“You’re fucking telling me.”


The morning after the Dave Matthews concert, I woke up 45 minutes before my 7:45am flight. Wearing the same clothes as the night before, I grabbed my half-packed suitcase off the floor, ordered an Uber, and ran down the three flights of stairs to the street while all the alcohol from the night before pounded against my head. Somehow, we made it to Midway airport in 20 minutes, and after throwing a convincing fake-panic attack on the phone, allowing me to skip straight to the front of the security line, I ran to my gate.

“Oh good!” the flight attendant said cheerily, “We were just about to call your name over the loudspeaker. Glad you made it.”

I puked three times on the flight to Dulles, thankfully I had an aisle seat near the bathroom. When my mom pulled up to curb at the airport, she got out and put my bag in the trunk, squeezing me into a hug before I slunk into the passenger seat. As soon as we pulled away she said, “Rough night?”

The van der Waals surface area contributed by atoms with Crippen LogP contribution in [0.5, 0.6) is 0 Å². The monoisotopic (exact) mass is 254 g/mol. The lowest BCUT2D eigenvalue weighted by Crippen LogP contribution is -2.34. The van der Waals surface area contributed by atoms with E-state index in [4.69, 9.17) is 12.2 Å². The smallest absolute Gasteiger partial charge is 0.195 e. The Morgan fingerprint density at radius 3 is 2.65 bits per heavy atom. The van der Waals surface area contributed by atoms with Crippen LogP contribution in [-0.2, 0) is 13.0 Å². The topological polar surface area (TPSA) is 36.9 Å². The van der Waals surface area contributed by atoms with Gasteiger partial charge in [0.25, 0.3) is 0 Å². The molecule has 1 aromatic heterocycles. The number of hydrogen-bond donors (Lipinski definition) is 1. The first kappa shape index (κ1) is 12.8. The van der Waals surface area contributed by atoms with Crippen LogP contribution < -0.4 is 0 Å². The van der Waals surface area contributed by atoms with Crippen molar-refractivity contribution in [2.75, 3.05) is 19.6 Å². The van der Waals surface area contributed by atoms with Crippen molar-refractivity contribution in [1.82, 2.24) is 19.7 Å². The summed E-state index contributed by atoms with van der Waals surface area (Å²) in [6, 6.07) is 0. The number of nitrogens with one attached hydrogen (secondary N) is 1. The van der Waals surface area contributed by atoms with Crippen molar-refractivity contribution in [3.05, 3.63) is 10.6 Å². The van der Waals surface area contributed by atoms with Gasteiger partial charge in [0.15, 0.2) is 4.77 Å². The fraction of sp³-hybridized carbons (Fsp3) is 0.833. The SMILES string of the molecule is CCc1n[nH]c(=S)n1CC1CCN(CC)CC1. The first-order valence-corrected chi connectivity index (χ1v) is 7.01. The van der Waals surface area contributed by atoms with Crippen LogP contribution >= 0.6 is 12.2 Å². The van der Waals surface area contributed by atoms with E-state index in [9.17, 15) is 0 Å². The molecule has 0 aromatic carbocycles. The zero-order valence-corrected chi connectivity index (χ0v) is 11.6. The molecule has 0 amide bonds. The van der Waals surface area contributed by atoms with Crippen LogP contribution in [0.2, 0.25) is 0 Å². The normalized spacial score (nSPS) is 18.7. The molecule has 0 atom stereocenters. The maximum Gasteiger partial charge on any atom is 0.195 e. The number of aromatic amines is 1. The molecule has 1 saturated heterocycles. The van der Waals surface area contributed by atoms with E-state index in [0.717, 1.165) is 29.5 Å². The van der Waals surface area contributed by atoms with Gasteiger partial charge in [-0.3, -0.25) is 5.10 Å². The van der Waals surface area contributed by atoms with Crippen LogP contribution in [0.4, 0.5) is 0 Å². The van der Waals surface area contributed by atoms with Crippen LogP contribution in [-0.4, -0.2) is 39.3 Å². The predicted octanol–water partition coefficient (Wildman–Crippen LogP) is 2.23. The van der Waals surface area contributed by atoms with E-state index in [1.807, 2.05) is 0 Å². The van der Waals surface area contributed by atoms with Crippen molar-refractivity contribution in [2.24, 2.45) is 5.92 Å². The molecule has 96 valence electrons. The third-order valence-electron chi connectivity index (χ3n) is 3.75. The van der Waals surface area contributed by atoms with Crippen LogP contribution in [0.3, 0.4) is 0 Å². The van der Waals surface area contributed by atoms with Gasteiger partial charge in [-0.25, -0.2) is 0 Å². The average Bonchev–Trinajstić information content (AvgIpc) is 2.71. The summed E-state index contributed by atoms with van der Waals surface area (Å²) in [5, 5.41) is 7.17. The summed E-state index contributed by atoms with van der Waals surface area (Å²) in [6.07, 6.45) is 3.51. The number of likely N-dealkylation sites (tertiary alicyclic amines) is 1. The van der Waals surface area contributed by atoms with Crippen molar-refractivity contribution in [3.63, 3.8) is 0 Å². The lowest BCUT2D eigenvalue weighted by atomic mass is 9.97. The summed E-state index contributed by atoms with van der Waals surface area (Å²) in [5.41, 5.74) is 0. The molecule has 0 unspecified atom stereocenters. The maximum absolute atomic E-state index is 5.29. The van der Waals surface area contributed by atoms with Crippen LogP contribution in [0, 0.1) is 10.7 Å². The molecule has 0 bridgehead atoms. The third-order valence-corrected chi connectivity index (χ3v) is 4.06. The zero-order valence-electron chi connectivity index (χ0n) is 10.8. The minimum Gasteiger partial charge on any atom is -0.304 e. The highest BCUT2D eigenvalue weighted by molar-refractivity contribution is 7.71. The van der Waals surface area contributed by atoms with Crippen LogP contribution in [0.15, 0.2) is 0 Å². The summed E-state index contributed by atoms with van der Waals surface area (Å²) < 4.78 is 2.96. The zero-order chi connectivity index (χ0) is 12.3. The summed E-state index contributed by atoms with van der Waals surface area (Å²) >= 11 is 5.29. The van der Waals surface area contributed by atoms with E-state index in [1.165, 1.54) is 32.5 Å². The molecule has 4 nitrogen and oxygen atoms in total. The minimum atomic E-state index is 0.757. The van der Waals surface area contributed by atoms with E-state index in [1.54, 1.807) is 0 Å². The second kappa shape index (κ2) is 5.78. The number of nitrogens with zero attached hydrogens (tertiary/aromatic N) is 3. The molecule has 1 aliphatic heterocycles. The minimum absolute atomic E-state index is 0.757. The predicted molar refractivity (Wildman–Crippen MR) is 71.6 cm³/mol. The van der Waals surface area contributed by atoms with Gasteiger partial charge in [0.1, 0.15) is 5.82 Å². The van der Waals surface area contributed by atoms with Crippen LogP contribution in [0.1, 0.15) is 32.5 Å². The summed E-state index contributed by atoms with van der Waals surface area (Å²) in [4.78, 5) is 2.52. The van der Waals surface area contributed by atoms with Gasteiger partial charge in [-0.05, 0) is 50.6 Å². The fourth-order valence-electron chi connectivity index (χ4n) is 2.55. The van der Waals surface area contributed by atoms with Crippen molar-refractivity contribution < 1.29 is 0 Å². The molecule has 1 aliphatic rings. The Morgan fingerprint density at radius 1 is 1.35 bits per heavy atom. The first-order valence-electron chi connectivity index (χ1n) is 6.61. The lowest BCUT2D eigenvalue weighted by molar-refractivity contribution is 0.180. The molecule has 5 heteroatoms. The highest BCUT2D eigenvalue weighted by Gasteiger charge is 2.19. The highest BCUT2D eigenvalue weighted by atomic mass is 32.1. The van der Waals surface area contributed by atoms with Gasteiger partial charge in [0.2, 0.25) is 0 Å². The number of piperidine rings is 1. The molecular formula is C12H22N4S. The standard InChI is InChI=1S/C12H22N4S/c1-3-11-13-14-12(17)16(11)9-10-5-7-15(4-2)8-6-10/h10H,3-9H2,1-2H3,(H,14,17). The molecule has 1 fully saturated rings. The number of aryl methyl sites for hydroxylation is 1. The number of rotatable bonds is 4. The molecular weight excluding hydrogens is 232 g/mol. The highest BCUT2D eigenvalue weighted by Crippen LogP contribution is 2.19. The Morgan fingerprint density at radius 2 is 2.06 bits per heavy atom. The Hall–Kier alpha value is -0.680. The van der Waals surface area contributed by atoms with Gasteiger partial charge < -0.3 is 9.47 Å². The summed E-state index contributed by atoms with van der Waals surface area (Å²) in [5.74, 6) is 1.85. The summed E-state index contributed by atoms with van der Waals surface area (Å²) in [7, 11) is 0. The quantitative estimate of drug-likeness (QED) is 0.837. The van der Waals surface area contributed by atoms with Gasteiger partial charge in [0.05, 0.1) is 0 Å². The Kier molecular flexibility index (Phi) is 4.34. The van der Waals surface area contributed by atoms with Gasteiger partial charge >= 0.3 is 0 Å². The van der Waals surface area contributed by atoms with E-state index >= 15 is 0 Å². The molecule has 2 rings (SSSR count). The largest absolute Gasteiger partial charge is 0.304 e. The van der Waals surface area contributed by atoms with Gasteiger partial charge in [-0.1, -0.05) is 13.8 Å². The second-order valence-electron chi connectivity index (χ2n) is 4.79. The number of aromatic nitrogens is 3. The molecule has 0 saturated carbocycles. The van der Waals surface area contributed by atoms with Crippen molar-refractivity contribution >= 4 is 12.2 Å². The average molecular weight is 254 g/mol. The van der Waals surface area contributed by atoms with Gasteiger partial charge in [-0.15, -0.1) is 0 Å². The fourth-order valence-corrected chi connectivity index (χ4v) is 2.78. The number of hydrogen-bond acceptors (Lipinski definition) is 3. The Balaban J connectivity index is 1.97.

“You could say that,” I said, grinning at her.

She didn’t smile. “You reek.”

“Well, I didn’t exactly have time to shower this morning.”

“I mean you reek of alcohol. It’s coming out of your pores.” It’s coming out of your pores. That was her favorite line. She said the same thing to my dad every time he came back from a weekend golf trip or grabbed a few beers at the club on his way home from work.

“I’ll shower when we get home.”

“You better watch it,” she pushed. “You’re going to become an alcoholic. You know it runs in your dad’s side.”

“I’m not an alcoholic, Mom.” I rolled my eyes.

“Thank God you’re starting grad school soon. I can’t wait to get you out of Chicago.”

My stomach dropped. I turned and stared out the window at the dull Virginia landscape and began to count the seconds until that week was over. I clenched my hands shaking hands together in my lap.